REVIEW: Jeffrey Foucault and Ry Cavanaugh St Bonaventure's 8/10
AS far as the publicity was concerned, Jeffrey Foucault was the headliner, with Ry Cavanaugh taking second billing.
That is not how it turned out, however, for a great deal of the time the two American singers shared the stage.
Opening the show was 17-year- old Somerset schoolgirl Leila Addyman. Her songs were a little angst-ridden, but she has a lovely voice, writes and plays well and it was an impressive performance.
Ry Cavanaugh may be better known as a member of Session Americana than as a solo artist and a number of the songs in his short first set were in the band's repertoire, including his opening number Raking Through The Ashes. He also dropped in some covers, but it was his own song Hurricane Edna, inspired by an essay by Charlotte's Web author E B White, that was a highlight.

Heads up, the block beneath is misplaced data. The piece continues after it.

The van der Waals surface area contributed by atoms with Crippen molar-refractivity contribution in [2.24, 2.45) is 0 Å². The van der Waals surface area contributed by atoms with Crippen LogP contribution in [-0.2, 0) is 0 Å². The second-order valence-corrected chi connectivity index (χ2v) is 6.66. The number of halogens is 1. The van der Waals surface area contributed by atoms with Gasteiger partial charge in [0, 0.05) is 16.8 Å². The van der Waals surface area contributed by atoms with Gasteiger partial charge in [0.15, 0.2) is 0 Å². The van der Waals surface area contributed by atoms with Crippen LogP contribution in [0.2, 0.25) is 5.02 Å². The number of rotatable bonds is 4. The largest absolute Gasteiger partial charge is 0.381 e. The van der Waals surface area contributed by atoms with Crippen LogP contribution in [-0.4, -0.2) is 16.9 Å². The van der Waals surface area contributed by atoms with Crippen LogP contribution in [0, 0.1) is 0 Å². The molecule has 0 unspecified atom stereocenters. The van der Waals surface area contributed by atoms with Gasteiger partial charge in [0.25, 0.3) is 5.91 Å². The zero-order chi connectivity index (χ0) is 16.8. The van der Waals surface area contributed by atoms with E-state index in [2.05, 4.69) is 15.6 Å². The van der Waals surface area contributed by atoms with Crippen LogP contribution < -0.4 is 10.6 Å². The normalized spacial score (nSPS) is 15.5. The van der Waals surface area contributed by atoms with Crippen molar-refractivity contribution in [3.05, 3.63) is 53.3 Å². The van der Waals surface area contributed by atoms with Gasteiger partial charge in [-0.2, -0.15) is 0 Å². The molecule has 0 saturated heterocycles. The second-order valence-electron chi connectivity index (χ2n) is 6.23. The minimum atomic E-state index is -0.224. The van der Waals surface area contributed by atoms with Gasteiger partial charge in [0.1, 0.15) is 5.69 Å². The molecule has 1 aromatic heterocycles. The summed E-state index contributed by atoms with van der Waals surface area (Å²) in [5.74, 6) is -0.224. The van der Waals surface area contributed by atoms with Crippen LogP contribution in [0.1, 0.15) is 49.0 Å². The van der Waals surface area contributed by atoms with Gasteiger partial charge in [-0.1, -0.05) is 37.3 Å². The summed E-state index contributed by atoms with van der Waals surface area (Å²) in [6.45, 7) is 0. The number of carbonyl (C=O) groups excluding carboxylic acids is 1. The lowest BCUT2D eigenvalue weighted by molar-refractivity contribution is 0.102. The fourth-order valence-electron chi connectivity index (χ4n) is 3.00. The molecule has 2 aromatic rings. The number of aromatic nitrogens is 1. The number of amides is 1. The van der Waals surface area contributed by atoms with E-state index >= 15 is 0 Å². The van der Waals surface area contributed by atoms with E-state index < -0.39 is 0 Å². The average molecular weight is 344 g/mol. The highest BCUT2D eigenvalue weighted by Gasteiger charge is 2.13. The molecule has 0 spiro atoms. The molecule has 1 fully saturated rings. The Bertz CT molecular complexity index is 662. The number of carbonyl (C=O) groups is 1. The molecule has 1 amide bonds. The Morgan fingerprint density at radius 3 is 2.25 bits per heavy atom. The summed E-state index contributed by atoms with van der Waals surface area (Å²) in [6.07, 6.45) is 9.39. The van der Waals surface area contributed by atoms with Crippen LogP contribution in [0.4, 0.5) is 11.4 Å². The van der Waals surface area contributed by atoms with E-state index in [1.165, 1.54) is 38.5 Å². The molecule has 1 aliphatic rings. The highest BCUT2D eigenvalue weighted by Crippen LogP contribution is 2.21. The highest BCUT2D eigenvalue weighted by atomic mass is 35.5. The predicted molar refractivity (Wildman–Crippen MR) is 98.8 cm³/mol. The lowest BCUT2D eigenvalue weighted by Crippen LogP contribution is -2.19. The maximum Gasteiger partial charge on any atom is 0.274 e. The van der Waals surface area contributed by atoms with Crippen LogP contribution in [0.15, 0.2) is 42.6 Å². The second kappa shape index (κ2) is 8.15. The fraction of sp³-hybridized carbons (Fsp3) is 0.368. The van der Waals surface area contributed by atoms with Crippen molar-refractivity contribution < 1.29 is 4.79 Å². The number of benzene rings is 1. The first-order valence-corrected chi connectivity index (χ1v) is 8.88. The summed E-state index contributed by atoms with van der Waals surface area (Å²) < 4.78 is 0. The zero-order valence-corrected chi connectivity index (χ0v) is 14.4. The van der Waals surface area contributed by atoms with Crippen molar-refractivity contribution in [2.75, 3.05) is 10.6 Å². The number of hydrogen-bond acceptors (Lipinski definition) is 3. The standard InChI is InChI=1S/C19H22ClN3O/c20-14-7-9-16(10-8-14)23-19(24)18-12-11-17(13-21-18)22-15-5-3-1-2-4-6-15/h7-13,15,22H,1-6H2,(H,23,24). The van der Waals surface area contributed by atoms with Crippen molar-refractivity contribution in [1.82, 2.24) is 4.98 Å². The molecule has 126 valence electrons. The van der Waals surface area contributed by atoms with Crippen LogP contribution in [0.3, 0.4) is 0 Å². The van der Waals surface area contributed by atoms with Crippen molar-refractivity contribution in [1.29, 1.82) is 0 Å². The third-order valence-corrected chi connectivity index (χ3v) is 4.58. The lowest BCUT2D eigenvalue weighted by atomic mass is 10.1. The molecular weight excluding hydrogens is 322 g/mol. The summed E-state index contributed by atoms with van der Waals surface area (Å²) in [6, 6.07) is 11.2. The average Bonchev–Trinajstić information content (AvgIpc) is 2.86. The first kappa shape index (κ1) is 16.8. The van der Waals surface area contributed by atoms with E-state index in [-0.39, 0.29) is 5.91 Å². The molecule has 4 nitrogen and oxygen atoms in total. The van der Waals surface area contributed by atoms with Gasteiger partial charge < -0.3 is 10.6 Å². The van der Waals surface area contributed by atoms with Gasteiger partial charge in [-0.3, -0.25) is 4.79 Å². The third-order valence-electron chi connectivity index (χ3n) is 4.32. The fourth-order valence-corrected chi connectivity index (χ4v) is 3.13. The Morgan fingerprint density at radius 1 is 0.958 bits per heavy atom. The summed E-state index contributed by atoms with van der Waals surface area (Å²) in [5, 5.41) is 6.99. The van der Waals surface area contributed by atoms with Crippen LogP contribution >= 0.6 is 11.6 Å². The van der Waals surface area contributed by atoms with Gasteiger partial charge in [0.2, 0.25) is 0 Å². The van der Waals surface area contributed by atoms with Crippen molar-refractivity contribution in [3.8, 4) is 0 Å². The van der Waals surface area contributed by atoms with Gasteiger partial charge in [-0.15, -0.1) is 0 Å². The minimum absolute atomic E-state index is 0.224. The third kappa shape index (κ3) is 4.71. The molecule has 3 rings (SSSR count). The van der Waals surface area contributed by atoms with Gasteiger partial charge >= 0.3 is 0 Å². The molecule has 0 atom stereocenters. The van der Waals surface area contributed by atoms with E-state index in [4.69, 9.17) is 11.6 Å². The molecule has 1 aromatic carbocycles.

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Jeffrey Foucault, who last played in Bristol in 2006, seems to reflect a John Steinbeck-era America of drifters, dusty roads, Mexican bars (Mesa Arizona), ferry boats (Careless Flame) and coal trains (Cross Of Flowers).
During the second half of the evening, both singers were on stage. Cavanaugh gave us Barbed Wire, about an Irish assassin in love, the folky Cruel Sea and Lighthouse Light and an odd version of New Order's Love Vigilantes.
Foucault's contribution included A Pretty Girl In A Small Town,Starlight And Static, Everybody's Famous and a version of Norman Blake's cowboy ballad Billy Gray.
They closed together, with versions of John Prine's Speed Of The Sound Of Loneliness and The Everly Brothers' classic So Sad.
It was a night of great songs, but the mood was very downbeat and a few lighter happier songs might have been appreciated.